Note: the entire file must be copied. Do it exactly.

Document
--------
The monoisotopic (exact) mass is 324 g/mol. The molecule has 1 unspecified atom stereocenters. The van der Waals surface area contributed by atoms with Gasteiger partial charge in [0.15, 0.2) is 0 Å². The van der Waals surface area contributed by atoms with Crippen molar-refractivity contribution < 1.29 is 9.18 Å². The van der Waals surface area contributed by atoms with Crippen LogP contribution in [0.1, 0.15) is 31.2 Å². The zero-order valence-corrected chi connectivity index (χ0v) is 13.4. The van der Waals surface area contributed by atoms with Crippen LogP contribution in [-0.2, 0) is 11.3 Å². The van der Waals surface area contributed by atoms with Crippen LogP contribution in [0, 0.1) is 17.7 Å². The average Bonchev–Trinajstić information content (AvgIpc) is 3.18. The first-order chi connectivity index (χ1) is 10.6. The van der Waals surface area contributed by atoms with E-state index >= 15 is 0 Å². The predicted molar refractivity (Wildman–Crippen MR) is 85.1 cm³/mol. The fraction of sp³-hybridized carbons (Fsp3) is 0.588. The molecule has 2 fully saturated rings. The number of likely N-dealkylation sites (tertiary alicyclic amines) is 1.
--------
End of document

The monoisotopic (exact) mass is 324 g/mol. The molecule has 1 unspecified atom stereocenters. The van der Waals surface area contributed by atoms with Gasteiger partial charge in [0.15, 0.2) is 0 Å². The van der Waals surface area contributed by atoms with Crippen molar-refractivity contribution < 1.29 is 9.18 Å². The van der Waals surface area contributed by atoms with Crippen LogP contribution in [0.1, 0.15) is 31.2 Å². The zero-order valence-corrected chi connectivity index (χ0v) is 13.4. The van der Waals surface area contributed by atoms with Crippen LogP contribution in [-0.2, 0) is 11.3 Å². The van der Waals surface area contributed by atoms with Crippen LogP contribution in [0, 0.1) is 17.7 Å². The average Bonchev–Trinajstić information content (AvgIpc) is 3.18. The first-order chi connectivity index (χ1) is 10.6. The van der Waals surface area contributed by atoms with E-state index >= 15 is 0 Å². The predicted molar refractivity (Wildman–Crippen MR) is 85.1 cm³/mol. The fraction of sp³-hybridized carbons (Fsp3) is 0.588. The molecule has 2 fully saturated rings. The number of likely N-dealkylation sites (tertiary alicyclic amines) is 1.